And I do know what an EF nib is like, most of mine are.
 

 

 

While I can understand the frustration of the OP feeling like getting the run around, I think the retailer should have allowed the OP to either return the pen or provide a replacement, and the retailer should have dealt with TWSBI themselves.  Bad on the retailer.  It seems like a good gesture from TWSBI to offer to send a new nib even though according to their supplier (JOWO) there is nothing wrong with the EF nib (within tolerences).  If it was a cracked barrel, then TWSBI should have covered the shipping costs too, which they probably would in that case.  

 

I'm pretty happy with my all clear TWSBI ECO with 1.1 mm stub nib for the price.   I've had it for about 3 years now, and no cracking knock on wood, and writes great.  Not many fountain pen makers offer the kind of value TWSBI does.  Factory stub nib, piston filler, clear demonstrator, wrench, small bottle of silicone grease, all for about $40!  



#24 AmandaW

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Posted 11 June 2020 - 11:59

In Australia it's more than $40. And a lot to pay for something that doesn't work properly. The disappointment of being let down by both retailer and manufacturer is beyond measuring.

 

My husband worked on it. He made it write, but it's no longer EF. More like a tiny stub. I hate it. And every other pen in the TWSBI drawer.

 

Lemons are sour.


It's all about the greys...


#25 CS388

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Posted 11 June 2020 - 12:48

In Australia it's more than $40. And a lot to pay for something that doesn't work properly.

... and SHOULD work properly, as it is a brand new item.

 

I can't believe you haven't been instantly refunded by the vendor, who would then be reimbursed by Twsibi.

A sad state of affairs. You're doing the right thing by withdrawing your custom - it's now up to them to try and win you back with excellent products and sterling customer service.

 

Good luck!



#26 Helen350

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Posted 13 June 2020 - 01:52

I do agree that the vendor should have refunded you for the defective product.  However, I would also

add that if you continue buying FPs, it is going to be important that you learn how to smooth a nib with

some 1200 grit micromesh.  All collectors learn how to smooth a nib, how to make a nib wetter, how

to use shims on your nibs.  It becomes part and parcel of the hobby.  Only one of my four TWSBI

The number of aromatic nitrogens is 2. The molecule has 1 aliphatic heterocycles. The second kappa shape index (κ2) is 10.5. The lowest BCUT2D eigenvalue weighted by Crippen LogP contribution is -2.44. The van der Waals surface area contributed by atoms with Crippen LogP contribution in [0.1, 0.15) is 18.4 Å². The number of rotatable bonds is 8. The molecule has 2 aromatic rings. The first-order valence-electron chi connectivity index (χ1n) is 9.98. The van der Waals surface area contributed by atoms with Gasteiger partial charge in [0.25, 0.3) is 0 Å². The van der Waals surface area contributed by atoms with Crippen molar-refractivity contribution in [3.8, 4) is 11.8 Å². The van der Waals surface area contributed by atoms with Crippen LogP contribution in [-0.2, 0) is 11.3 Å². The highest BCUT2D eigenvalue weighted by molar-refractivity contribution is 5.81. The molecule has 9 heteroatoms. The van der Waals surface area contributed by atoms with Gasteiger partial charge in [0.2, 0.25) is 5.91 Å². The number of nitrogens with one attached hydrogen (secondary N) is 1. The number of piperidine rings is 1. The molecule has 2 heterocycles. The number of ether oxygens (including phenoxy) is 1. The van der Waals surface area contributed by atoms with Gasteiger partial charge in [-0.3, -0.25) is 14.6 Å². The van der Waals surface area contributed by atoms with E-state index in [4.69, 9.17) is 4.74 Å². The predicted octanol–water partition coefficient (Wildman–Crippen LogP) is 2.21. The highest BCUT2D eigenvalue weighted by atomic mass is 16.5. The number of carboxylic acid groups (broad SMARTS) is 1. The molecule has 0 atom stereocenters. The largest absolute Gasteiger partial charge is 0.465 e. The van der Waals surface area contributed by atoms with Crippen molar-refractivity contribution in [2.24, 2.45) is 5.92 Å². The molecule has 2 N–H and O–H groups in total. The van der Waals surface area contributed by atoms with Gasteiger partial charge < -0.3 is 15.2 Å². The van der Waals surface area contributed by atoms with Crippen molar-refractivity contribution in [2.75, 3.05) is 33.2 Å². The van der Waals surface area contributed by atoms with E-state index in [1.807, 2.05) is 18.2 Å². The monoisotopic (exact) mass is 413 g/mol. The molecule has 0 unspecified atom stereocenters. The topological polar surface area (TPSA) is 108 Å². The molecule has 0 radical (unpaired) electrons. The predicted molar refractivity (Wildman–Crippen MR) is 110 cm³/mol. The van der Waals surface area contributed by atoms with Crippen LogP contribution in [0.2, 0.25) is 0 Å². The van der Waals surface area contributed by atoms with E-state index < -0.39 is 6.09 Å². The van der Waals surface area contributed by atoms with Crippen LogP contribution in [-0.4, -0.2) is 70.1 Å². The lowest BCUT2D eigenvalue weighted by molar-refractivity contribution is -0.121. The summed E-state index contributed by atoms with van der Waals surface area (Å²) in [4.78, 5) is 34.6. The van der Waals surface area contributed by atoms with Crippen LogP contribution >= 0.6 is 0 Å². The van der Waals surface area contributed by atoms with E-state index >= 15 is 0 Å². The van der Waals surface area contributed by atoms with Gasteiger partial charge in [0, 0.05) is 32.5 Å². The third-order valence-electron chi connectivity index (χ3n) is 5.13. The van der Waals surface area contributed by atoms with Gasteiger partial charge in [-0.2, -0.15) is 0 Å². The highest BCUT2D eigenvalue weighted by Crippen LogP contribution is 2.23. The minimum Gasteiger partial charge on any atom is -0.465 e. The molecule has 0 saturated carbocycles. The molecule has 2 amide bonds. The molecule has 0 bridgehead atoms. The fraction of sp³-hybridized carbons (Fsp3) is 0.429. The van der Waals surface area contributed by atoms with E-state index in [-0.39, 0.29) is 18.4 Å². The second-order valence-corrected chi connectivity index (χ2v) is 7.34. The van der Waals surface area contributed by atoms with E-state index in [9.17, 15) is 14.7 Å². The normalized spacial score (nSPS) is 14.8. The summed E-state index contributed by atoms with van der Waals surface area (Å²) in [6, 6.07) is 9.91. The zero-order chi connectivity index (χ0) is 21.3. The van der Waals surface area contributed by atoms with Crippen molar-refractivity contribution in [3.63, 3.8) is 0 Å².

pens required a bit of smoothing, and it was a medium nib.  Even those who buy very expensive

pens have had the odd time when they were required to a smooth a nib.   I would recommend

watching YT vids by SBREBrown on nib care.  He has taught many to tweak their nibs and

resolve issues.



#27 Glenn-SC

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Posted 14 June 2020 - 23:46

 

Different situations. OP was not sent the wrong product. THAT would be perfectly acceptable to demand an exchange at no cost from the company it was purchased from. If the product was defective when received, the vendor is the one who should be remedying the problem. If they bought it directly from TWSBI via their website or amazon, then yes, it's a crappy thing for them to not replace the product completely, as this is post sale support, not warranty support. I'd be upset about that.

 

I tried to make my example simple and clear, apparentlyI made it too simple.

The OP was sent the "wrong product", they ordered a pen that worked and was sent a pen that didn't.

 

If you buy a product and receive an example that is not 100% correct and functional, that is unacceptable and should be responsible for the costs of making it correct.

 

It is truly sad that Buyers have found it acceptable to be sold defective products (pens) and then are willing to pay more to get them to function properly, and then try to convince others to accept defective products as well.



#28 gerigo

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Posted 16 June 2020 - 11:58

It would seem to me that AmandaW came here to vent and pout. There are some of us that would love to offer solutions but it would seem to be that she will not take any suggestions. So let's just hear her out and let it be.

 

So there will be one less person fighting over Twsbis and she will be missing out on a brand that has really changed the lower end of the pen business.



#29 Glenn-SC

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Posted 16 June 2020 - 20:59

It would seem to me that AmandaW came here to vent and pout. There are some of us that would love to offer solutions but it would seem to be that she will not take any suggestions. So let's just hear her out and let it be.

No, she came here to inform and warn, she paid for and got a bad item and then was told it would cost her additional time and money to get what she had already paid for.
 



#30 max dog

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Posted 16 June 2020 - 21:23

If it was another brand, they would have likely made the OP send the pen in, shipping costs at the OPs expense, and likely have been sent back several weeks later after inspecting it at the repair center, to find nothing wrong with it saying EF nib is within spec.  At least TWSBI offered to send a brand new nib.  


Edited by max dog, 16 June 2020 - 21:23.


#31 gerigo

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Posted 16 June 2020 - 21:49